Carlos Cashman:
Now, look, I think it’s only is that it’s it’s everything they do is to try to encourage a better customer experience. Right. I mean if again and you study Amazon, if there’s one thing that is their true north, it’s do right by the customer. Right. Right. Always. Yeah. Whatever that means. And they are so maniacally focused on that. So if you if that’s your goal as a seller, which it is Rs now do right by the customer then you’re going to be in alignment. It’s growing. And you know, look, we want to find the best products. We want to verify that they’re good. We get them, we look at them. We beat them. We make sure they’re high quality, you know. And that stuff. And then they become part of our of our product portfolio. Right. And then we’re offering them and we are responding instantly. You know, I mean, we have a 24/7 customer response team that’s working all the time. So making sure that questions are answered right away. E-mails are answered right away. Anyone who has a problem is taken care of.

David Elmasian:
Right. Yeah. And that’s a good thing. It really is. So let’s talk about the other side of the business, so to speak, which is. So I went through that process and I have had some success selling on Amazon, you know. And somehow somebody said to me, hey, you got check out these guys, Thrasio. They’re buying businesses like ours. Why would I want to sell my business to you if I’m doing okay?

Carlos Cashman:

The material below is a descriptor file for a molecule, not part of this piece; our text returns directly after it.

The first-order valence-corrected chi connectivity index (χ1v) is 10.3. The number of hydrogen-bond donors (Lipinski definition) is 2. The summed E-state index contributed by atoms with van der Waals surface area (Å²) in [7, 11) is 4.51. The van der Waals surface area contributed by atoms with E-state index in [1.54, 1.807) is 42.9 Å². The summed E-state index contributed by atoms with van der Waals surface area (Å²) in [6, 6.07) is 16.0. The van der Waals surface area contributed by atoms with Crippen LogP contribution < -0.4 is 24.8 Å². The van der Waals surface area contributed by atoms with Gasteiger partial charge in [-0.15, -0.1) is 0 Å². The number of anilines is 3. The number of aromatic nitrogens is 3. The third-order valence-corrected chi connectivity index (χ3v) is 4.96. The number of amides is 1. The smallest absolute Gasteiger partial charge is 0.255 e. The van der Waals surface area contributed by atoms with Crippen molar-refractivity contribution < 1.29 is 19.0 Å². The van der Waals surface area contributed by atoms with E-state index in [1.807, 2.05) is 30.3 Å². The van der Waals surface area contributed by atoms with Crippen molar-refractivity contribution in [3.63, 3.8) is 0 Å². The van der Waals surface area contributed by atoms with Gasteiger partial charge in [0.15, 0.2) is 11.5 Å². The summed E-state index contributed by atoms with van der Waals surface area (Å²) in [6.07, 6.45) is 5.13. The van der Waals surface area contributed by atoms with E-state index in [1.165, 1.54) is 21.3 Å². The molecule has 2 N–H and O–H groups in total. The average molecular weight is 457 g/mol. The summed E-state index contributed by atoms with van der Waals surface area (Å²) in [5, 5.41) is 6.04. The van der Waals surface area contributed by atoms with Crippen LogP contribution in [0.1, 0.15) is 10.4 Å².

Well, you might not. But the ones that do you know, there’s all sorts of different reasons. I mean, we don’t know if we don’t buy just any business. We generally look are people doing a million a year in revenue and under special circumstances? We’ll look at some below that, let’s say down to five thousand. Some like that. But for us, again, it’s a game of scale. We need to really be able to do this at, you know, at larger numbers. It makes more sense for us. And there’s also there’s a certain stability that comes to the product when he gets a little bit larger. But so why would you want to sell it? Some don’t. But I think a lot of people. Couple of reasons. I mean, the businesses can get very difficult. They get difficult to manage. This is a competitive marketplace. Right. And you hear the stories with the bad actors and the Chinese manufacturers. That happens. I mean, you get negative stuff happening. You get if you’re hot enough space, you know, there’s people who will who will attack your listing by buying bad reviews and things like that. It gets really hard to keep up with. Right. This is one reason. So, you know, the business grows a little bit out of your hands. I mean, you get to a point also, you have to maintain stock and inventory to maintain sales ratio. Right. And let’s say you’ve you’ve started selling these bachelors and now you’re doing four or five million a year. And it’s going up. And you’ve got to do a big inventory order. And lots of times, you know, a lot of these entrepreneurs, solo partners are you know, it’s the first time the job they like their idea came out of college and started selling something or it’s a retired executive who just had had a want to totally retire and try this. And now they’re having to write a check for four hundred grand for inventory, and it’s kind of freaking them out. They don’t have the if if they haven’t have it, nobody. Look, they don’t necessarily know how to do that. Amazon advertising is growing like crazy right there. They’re unlocking more and more inventory for advertising. And it’s stuff that they were doing in the past. You’re right. Because they would ever you know, they would advertise. Amazon still does or a large advertiser. They follow you around. What can I write? But they’re putting more of that on the sellers now. So now you got to understand how to do that. That’s complicated. I’ve run several performance marketing agencies. That’s hard to do. Yeah. So you got to know it. So the business is getting more difficult. And then beyond that, also, you got I mean. Let’s look at a business doing two million in general, let’s say it’s got a 25 percent margin. Right. So it’s making five or ten thousand theoretically in profit. Right. But you’ve got to order this inventory. It’s got to pay your designers. You’ve got to you’ve got to do this and that. Right. You know, the person may you know, that may cost you two hundred three or a thousand right there for that stuff in working capital. So and then you’re paying tax on the 150 you got left and you’re making 100k or less than that. Right. Depending what country you’re in. Lots of these sellers are in different countries making even less than that. So everyone says you got a business to add two million a year in revenue. Wow. How much you take it home like. Well, 50 k less than I made is it? It’s an exciting but you know, it’s worth a lot more money. So being sold, they can get an immediate, large payout for that. And you know, when people realize that I mean, generally when they get a business to that point, this is an asset that represents an enormous amount of their net worth. Right. On ninety five, 90 percent plus of their net worth. And a lot of people didn’t realize they could sell. All right. I mean, it’s not been a, you know, hugely liquid market for third party sellers. It still isn’t particularly, but it’s growing like that. And we are, you know, as a cash buyer out there, it’s you think of this like a home now. It’s like, you know, suddenly realize you can sell your home. Wow. That’s pretty cool. And if you need to. And look, some of these people want. So some people we bought from have retired. The vast majority had another product they wanted to launch. They wanted the cash to help. What they’ll do is it’s a bigger product is better. Yeah. Move on. And more excited about that one. And they’re going to grow that today down with a bachelor’s. Right. So hopefully they’re going to bring it back and sell that to us today in a year or two also. So.